Cardwell v. Commissioner of Social Security
ORDER granting 26 Motion for Attorney Fees. Signed by Honorable Timothy D. DeGiusti on 2/12/2018. (mb)
IN THE UNITED STATES DISTRICT COURT FOR THE
WESTERN DISTRICT OF OKLAHOMA
LEZLIE M. CARDWELL,
CAROLYN W. COLVIN, Acting
Commissioner of Social Security
Case No. CIV-16-1222-D
Before the Court is Plaintiff’s Motion for Attorney Fees Pursuant to the Equal
Access to Justice Act [Doc. No. 26].
Defendant has filed an Objection [Doc. No. 27],
and the time period for filing a reply brief has expired.
Plaintiff seeks an award of attorney fees pursuant to the Equal Access to Justice
Act (“EAJA”), 28 U.S.C. § 2412, in the amount of $7,188.70 for 36.7 hours of legal work
performed by her attorney in this case. Plaintiff is the prevailing party in this action
under the Social Security Act, 42 U.S.C. § 405(g), by virtue of the Judgment entered
October 20, 2017. The Court reversed the decision of the Commissioner and remanded
the matter for further administrative proceedings consistent with the magistrate judge’s
Report and Recommendation. No appeal was taken, and the Judgment is now final.
Defendant opposes Plaintiff’s Motion only on the ground that the Commissioner’s
position in this case was substantially justified.1 “Under the EAJA, the government bears
Defendant does not challenge the timeliness of the Motion or the reasonableness of the
amount of attorney fees claimed by Plaintiff.
the burden of showing that its position was substantially justified.” Estate of Smith v.
O’Halloran, 930 F.2d 1496, 1501 (10th Cir. 1991); see Hackett v. Barnhart, 475 F.3d
1166, 1172 (10th Cir. 2007) (“Commissioner had the burden of proof to show that her
position was substantially justified”). To carry its burden, “the government must prove
that its case had a reasonable basis in law and in fact. The term ‘substantially justified’
has been defined as ‘justified . . . to a degree that could satisfy a reasonable person.’”
Estate of Smith, 930 F.2d at 1501 (quoting Pierce v. Underwood, 487 U.S. 552, 565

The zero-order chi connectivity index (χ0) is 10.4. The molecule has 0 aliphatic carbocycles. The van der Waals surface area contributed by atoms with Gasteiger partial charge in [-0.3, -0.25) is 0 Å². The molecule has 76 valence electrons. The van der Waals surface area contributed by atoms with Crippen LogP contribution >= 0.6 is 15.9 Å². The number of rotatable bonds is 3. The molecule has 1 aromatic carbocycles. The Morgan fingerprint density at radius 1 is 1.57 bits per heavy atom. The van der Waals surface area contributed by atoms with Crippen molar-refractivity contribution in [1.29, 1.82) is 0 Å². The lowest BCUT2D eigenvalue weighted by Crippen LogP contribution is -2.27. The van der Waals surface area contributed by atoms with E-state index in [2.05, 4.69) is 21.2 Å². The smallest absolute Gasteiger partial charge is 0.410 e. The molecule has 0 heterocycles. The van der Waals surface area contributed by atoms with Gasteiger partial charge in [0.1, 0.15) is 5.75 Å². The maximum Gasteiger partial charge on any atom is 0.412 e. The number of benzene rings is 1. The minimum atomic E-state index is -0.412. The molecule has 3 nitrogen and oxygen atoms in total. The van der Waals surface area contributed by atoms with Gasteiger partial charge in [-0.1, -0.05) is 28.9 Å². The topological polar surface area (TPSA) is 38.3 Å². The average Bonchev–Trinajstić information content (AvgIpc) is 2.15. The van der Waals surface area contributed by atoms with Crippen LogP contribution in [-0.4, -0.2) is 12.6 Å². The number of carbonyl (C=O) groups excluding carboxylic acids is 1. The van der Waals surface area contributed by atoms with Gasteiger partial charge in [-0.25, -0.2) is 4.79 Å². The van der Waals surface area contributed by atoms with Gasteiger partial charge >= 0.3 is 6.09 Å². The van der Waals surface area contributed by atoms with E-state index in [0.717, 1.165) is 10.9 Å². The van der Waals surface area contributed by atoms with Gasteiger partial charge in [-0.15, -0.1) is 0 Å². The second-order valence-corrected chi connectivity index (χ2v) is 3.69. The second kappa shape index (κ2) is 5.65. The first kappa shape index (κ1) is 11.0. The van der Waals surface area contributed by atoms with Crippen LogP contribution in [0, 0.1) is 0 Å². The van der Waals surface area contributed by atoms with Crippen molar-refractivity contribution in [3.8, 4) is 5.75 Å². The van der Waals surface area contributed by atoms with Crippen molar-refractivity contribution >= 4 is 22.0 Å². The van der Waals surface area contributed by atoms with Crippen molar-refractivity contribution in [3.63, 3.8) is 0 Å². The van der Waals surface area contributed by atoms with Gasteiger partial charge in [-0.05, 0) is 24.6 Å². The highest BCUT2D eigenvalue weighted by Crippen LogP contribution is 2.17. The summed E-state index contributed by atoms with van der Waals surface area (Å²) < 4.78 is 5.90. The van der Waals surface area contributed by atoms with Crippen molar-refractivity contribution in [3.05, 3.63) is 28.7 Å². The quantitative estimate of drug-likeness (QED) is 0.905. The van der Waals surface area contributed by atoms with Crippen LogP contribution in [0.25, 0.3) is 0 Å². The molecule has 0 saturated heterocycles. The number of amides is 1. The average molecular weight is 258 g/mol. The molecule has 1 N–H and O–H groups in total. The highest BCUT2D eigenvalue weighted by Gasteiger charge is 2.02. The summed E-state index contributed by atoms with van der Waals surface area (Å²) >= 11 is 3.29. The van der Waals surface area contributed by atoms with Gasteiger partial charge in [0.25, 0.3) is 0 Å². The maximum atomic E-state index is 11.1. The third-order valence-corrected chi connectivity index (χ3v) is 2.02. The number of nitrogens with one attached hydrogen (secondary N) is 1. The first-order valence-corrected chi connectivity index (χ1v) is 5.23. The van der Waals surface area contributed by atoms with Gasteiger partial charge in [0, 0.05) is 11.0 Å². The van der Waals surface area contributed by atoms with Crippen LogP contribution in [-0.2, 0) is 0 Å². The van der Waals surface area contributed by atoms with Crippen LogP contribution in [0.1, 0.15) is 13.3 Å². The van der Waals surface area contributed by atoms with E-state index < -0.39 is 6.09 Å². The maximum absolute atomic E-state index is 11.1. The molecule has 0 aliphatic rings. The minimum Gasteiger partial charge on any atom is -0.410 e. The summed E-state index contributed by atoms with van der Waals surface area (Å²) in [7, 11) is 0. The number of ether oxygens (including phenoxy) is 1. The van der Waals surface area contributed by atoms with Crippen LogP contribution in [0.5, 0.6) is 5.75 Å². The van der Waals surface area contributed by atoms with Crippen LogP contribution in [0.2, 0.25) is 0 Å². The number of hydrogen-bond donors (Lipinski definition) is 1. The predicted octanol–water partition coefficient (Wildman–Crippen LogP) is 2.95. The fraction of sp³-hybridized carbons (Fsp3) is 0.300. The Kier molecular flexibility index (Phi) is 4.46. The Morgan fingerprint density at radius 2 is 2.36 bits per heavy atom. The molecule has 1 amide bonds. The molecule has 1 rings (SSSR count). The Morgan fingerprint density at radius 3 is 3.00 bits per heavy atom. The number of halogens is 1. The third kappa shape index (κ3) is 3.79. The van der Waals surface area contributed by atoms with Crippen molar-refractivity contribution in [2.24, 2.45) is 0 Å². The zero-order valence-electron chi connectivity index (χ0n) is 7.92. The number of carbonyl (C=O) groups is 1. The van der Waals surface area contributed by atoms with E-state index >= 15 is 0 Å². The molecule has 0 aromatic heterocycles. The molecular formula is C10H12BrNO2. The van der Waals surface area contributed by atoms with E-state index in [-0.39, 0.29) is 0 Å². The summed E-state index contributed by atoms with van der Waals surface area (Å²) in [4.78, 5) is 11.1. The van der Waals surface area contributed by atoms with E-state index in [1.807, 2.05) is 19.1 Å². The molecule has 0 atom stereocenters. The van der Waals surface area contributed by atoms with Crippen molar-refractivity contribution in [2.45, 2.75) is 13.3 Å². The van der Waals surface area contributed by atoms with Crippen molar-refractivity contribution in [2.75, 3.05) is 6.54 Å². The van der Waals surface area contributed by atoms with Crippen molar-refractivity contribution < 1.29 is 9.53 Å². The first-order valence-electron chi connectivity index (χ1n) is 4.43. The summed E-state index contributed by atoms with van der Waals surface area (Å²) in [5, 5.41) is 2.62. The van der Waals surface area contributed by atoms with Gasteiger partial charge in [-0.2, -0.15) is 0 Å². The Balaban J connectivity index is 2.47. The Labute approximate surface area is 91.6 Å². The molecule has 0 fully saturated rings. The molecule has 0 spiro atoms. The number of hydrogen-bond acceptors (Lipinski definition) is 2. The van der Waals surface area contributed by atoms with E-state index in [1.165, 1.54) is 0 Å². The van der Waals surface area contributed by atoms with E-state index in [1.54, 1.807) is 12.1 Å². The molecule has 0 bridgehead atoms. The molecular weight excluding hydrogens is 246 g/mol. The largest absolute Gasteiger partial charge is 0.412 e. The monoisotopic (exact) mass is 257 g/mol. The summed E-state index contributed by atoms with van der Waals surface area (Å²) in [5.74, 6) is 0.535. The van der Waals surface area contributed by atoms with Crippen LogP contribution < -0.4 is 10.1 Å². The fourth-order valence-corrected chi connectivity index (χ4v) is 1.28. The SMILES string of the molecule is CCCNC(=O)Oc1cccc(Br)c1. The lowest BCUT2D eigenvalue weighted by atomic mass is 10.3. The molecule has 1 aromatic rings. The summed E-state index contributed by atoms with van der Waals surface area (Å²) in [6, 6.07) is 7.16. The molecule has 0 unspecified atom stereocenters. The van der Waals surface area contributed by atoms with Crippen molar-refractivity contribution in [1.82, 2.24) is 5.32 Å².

(1988)) (citation omitted); see Hackett, 475 F.3d at 1172.
Courts “consider the
reasonableness of the position the [Commissioner] took both in the administrative
proceedings and in the civil action Plaintiff commenced to obtain benefits.” Gutierrez v.
Sullivan, 953 F.2d 579, 585 (10th Cir. 1992); see Hackett, 475 F.3d at 1172.
Upon consideration of the law, the case record, and the arguments of the parties,
the Court finds: (1) the Commissioner’s position in the case was not substantially
justified; (2) Plaintiff is entitled to an award of attorney’s fees under EAJA, 28 U.S.C.
§ 2412(d); and (3) the requested amount is reasonable. In making these findings, the
Court has carefully considered Defendant’s arguments, which are largely “reiterations of
her previous positions.” See Def.’s Obj. at 9.2 The government argues, correctly, that the
Court found these arguments to be cogent explanations of why the administrative law
judge (“ALJ”) could have reached findings adverse to Plaintiff on the relevant issues.
See id. at 8. Defendant fails to acknowledge, however, that the Court reversed and
In fact, Defendant repeats almost verbatim arguments presented in her Objection to
Report and Recommendation [Doc. No. 22] at pages 1-5.
remanded the case because “[t]hese arguments constitute[ed] post hoc justifications of
what the ALJ might have meant by conclusory statements in her written decision.” See
10/20/17 Order [Doc. No. 24] at 3. The Court also found that Defendant’s “overarching”
argument ignored the real issue presented, which was the ALJ’s failure to “provide a
legally required analysis” and “to conduct a proper inquiry in the first instance.” Id. at 4.
Thus, the Court rejects Defendant’s view of her litigation position, and finds that
Defendant has failed to carry her burden to show that her position was reasonable in law
and in fact.
IT IS THEREFORE ORDERED that Plaintiff’s Motion for Attorney Fees [Doc.
Nos. 26] is GRANTED. The Court orders an award of attorney fees to Plaintiff pursuant
to the Equal Access to Justice Act in the amount of $7,188.70. Should an additional fee
award under 42 U.S.C. § 406(b) subsequently be authorized, Plaintiff’s attorney shall
refund the smaller amount to Plaintiff as required by Weakley v. Bowen, 803 F.2d 575,
580 (10th Cir. 1986).
IT IS SO ORDERED this 12th day of February, 2018.
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